Confronting ‘race’ and policy: sport, race and indigeneity

Taylor and Francis
Publication Type:
Journal Article
Journal of Policy Research in Tourism, Leisure and Events, 2016, 8 (2), pp. 212 - 217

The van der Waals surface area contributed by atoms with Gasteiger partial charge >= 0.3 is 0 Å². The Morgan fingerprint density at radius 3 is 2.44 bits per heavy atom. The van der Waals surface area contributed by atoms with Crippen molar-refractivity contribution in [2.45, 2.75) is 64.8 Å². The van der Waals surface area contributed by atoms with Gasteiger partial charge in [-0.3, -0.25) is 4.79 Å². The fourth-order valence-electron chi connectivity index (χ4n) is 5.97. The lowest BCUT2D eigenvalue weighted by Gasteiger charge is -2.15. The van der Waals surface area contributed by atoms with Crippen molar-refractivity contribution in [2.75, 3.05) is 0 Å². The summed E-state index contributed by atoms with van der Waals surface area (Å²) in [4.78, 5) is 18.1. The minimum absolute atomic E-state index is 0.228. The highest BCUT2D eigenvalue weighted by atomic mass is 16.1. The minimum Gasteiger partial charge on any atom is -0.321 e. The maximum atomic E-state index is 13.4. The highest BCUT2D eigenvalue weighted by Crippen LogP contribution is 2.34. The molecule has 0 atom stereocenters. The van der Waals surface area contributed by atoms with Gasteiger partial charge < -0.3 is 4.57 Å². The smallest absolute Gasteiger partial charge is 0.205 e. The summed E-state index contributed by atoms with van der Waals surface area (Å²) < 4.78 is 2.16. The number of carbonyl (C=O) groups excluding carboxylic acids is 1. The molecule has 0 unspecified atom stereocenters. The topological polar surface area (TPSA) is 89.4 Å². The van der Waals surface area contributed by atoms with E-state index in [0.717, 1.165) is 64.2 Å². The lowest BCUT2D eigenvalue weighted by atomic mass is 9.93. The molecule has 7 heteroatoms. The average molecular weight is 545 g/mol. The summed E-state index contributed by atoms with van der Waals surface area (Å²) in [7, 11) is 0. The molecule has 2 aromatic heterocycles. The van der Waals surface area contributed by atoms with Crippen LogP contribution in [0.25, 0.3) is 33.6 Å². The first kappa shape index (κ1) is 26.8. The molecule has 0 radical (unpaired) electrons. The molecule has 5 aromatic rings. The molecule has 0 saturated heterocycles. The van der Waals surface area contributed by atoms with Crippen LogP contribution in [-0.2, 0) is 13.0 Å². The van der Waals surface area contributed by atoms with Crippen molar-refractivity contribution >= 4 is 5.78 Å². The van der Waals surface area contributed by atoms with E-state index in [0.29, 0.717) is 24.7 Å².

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Where Hylton and Long (2015) draw on a welcome abundance of historical, sociological and policy literature about intersections between sport, ‘race’ and society, I address here the less understood, though perhaps even more complex, virtues or otherwise of sport, ‘race’ and indigeneity for First Nation communities in post-colonial settings (Bloom & Willard, 2002; Long & Spracklen, 2010; Ross, 2005). The situatedness of ethnic categories that Hylton and Long (2015) hint at is augmented in this consideration of ‘race’, ethnicity and Indigeneity to insinuate how identities are lived and resisted. As with ethno-racial diasporas, such as African American (Wiggins, 2015) or British African-Caribbean groups (Carrington, 2010), indigenous peoples confront difficulties with racism and stereotyping, irrespective of the validity of the constructs. Additionally, in both society and sport they encounter major challenges (and ironically enough some opportunities) as a consequence of being indigenous and ascribed racialised labels.
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